Fort Lauderdale Mariners 33rd Insurance Seminar
The Weather is Here, Wish You Were Insurable
October 23 - 24, 2023

Monday, October 23, 2023

Click here to register

The Weather Is Here, Wish You Were Insurable.


1400 - 2100      Registration & Pickup Badge
The Westin Fort Lauderdale Beach Resort Convention Center | The Las Olas Ballroom (2nd floor)

1800 - 2100      Meet The Speakers Reception
The Westin Ft. Lauderdale Beach Resort Convention Ctr | The Atlantic Ballroom
Appropriate Business Attire


0700 - 0800      Continental Breakfast
The Westin Fort Lauderdale Beach Resort Convention Center | The Las Olas Ballroom

0800 - 0820 Welcome and Opening Remarks

0820 - 0915 All the Stories We Could Tell:

As vessels and the marine industry vendors become more sophisticated, so are the complexities surrounding liability and insurance coverages. Individual vessels will always require hull, machinery and liability insurance but there are many other layers of insurance and risk management throughout the industry that others should be aware. To set the stage: A case study of a complex litigation that ultimately involved multiple parties including the designer, builder, seller, sales broker, marine surveyor, hull insurer and a somewhat irritated buyer. The billionaire Buyer and Seller severed their personal relationship, the builder took his own life, and the Buyer filed suit against everyone. The litigation was complex, policy wording was critical to the insurers defense and when there was a mediation it was standing room only. 

Beyond the basic insurance policies, what type and forms of insurance are required of vendors and other third parties who work on and around vessels, shipyards, marine related facilities and in the marine industries in general? There is a complicated matrix of insurance needs to cover employees, equipment and today there is cyber security too. Types of insurance that vendors require and/or should have in force include Commercial General Liability, Workers Comp, Professional Liability, Cyber Risk Insurance, Product Liability, Vehicle Liability, Environmental Liability, and coverage against lawsuits (Vendor Insurance).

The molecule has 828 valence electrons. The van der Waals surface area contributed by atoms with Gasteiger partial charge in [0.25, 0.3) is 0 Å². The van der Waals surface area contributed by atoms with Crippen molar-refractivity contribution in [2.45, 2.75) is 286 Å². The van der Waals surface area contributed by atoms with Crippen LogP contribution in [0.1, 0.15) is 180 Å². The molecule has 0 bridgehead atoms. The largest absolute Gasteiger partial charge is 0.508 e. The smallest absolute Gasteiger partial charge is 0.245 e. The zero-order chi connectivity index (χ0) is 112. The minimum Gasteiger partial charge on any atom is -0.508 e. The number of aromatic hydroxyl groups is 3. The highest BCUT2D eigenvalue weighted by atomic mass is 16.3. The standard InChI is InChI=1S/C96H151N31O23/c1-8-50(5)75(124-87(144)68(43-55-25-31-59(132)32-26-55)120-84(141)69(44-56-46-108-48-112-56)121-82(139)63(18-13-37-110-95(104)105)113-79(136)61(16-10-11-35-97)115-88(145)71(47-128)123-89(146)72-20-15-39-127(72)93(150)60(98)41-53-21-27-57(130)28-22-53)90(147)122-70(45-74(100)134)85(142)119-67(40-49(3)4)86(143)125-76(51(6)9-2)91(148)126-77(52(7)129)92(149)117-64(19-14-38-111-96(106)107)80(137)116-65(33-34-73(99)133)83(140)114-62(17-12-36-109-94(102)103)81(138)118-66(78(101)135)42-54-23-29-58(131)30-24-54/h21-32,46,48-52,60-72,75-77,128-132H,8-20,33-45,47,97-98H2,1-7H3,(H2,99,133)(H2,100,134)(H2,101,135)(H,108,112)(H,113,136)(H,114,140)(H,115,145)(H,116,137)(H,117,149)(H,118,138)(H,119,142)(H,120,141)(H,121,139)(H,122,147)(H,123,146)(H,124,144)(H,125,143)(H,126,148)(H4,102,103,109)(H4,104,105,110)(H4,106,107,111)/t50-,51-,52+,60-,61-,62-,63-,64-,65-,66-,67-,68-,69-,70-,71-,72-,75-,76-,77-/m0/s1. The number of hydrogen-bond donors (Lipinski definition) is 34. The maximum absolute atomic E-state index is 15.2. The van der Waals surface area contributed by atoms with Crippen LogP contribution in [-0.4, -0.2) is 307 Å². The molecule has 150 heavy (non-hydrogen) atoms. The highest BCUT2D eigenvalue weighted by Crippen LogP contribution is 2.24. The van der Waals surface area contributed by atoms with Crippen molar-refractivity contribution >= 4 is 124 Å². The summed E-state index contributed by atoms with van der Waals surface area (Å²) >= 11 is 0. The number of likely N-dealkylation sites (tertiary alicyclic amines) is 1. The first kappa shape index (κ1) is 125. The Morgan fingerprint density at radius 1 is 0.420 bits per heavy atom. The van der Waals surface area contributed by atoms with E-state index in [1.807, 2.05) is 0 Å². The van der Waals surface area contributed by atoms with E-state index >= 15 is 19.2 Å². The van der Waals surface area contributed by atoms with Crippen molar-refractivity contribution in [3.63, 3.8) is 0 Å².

Danelle Heathman, Arthur J. Gallagher
Daniel Marcotte, McAlpin, Tanner, Marcotte

0915 - 1010 A Pirate Looks at 20 to 25:

Who protects the “guy” in charge? Historically the ship (in rem) has identity and along with its Owner have been responsible for the liabilities incurred from an incident, but these two entities are no longer the only target when things go bad. Criminalization of seafarers, specifically ships officers, engineers and sometimes vessel managers has been an ongoing issue worldwide for several decades. What does the policy of insurance typically cover when there is a charge of negligence and the subsequent criminal proceedings against the crew? Is there P&I coverage? Should a captain with a 100-ton USCG credential operating a 6-pack boat be concerned about the chance that someday they may be the criminally accused for something that may have been out of their direct control or was due to their own negligence? 


Chris Buseman, Gallagher-Affinity
Brian Murphy, Berkley Offshore
George Chalos, Chalos & Co. P.C.

1010 - 1030  Morning Break

1030 - 1100  Keynote Address / Dealing with change, a view from the top: 

The current trend of corporate conglomeration of the industry.
Workforce concerns today and in the future.
The benefits of technology while maintaining product quality for the consumers.


Ken Clinton, Intrepid Powerboats, Inc.

1100 - 1155 He Went to Paris Searching for Cargo:

Surprisingly, only the largest yachts have long range capability or are seaworthy enough to cross an ocean. Moving a large yacht often requires transport as deck cargo on a convention cargo carrier or more often on task specific semi-submersible vessels that utilize the float-on / float-off concept. The industry terms this as “project cargo” and may include many types of large modular freight items too large to travel by road or rail. While a yacht being transported by ship may be valued from 1-million to 50-million dollars, an oilfield gas separating plant or a chemical processing assembly or a floating oil rig may easily exceed 200-500 million dollars or more. The handling and securing of large project cargoes offers many challenges not limited to engineering the loading, design of the securing system, the load survey and associated warranties to obtain insurance for the move. 


Brad Eldridge, Falvey Insurance (cargo).
Neil Maclaren, International Bluewater Marine Services  
Jan M. Kuylenstierna, De Leo & Kuylenstierna P.A.

1155 - 1200 Announcements

1200 - 1330 LUNCH BUFFET

1330 - 1430 Changes in Latitude (Trying to Reason with Hurricane Season):